We will talk about social media, I promise. But I want to first tell the story of Dan Rather’s fall from grace.
Dan Rather spent decades as the CBS Evening News anchor, one of the big three for nightly news. In 2004, on 60 Minutes Wednesday, he reported on the Killian Documents: a series of memos that were critical of George W Bush’s service during his time in the Air National Guard. It turned out that there were many reasons—including the use of modern typeface—to doubt the authenticity of the memos. Eventually, CBS News recanted the story, fired the producer, and forced Dan Rather to move up his retirement. The entire episode came to be known as RatherGate.
A highly respected decades-long career in news was capped by a “-Gate” because of lack of devotion to fact-checking. Of course no one believed that Dan Rather’s team forged memos themselves. Instead, what people were objecting to was their lack of editorial judgment. Given their giant megaphone, they had the responsibility, as a publisher, to be a gatekeeper for factual news.
Platform or publisher?
Why, then, do we not hold social media companies to the same standard? Why do we let them get away with spreading fake news, propaganda, conspiracies, and hate speech through their platforms?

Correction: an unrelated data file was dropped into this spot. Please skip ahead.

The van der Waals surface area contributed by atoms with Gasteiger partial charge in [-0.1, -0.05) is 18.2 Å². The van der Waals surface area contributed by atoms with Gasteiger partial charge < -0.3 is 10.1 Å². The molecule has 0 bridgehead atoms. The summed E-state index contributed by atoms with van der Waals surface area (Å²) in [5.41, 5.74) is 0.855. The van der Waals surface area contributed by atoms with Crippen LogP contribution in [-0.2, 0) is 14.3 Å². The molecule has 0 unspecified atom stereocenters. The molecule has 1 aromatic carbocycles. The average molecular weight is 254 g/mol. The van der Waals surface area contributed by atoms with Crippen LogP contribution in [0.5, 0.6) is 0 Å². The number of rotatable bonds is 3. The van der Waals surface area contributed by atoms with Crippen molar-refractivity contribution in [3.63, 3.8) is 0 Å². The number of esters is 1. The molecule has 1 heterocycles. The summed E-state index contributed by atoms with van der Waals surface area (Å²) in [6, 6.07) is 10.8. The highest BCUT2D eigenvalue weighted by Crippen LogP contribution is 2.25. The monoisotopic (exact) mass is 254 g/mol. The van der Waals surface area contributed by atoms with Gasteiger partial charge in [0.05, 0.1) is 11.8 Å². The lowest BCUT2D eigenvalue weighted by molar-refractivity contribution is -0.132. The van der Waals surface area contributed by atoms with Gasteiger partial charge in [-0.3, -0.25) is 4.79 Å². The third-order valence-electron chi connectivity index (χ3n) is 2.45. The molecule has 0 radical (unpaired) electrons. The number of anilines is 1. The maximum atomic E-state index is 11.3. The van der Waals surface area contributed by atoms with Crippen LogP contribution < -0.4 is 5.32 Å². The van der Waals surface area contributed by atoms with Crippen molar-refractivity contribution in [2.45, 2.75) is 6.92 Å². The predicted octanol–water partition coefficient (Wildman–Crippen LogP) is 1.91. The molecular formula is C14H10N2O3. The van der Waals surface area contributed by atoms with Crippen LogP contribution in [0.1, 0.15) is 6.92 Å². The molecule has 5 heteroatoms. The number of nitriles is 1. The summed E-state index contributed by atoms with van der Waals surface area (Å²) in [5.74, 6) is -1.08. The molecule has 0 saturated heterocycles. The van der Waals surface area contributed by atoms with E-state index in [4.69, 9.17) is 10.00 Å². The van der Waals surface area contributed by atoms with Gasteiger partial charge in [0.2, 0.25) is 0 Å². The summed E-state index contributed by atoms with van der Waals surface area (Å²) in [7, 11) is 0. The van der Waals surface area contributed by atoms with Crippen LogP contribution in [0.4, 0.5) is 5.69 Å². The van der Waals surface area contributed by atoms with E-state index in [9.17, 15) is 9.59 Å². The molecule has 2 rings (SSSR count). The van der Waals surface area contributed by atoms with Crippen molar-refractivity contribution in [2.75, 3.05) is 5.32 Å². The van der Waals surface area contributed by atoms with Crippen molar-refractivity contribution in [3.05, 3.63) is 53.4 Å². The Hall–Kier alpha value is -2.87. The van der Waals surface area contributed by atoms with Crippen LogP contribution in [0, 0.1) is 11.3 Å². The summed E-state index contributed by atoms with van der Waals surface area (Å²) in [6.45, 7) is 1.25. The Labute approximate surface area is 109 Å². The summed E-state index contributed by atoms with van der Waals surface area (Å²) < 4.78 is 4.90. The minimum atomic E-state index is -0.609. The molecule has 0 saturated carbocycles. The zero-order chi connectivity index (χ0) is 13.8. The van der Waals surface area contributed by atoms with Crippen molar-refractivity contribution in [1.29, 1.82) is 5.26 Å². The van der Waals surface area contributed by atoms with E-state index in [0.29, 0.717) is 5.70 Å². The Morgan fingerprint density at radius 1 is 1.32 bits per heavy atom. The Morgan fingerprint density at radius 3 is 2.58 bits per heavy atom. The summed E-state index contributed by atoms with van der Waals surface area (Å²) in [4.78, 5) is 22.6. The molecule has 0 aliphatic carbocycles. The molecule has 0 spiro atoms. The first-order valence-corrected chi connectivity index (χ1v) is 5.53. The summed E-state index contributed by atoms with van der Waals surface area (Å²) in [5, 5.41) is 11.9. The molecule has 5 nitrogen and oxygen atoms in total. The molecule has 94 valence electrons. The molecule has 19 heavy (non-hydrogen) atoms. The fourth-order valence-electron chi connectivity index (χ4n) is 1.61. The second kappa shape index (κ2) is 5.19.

At heart, I would argue, is a semantic confusion. We generally don’t hold pure platforms accountable for the content that is carried on their wires. For instance, if I was to receive a death threat over my cell phone, not for a minute would I think to blame my wireless carrier, Cricket. The fault would lie with the threat-maker, alone.
On the other hand, we can and do beat up on newspapers, cable shows, even bookstores, that carry objectionable content. As publishers, we expect them to have volition and exercise choice.Continue reading “Don’t let them off the hook: Why Social Media companies are responsible for fake news”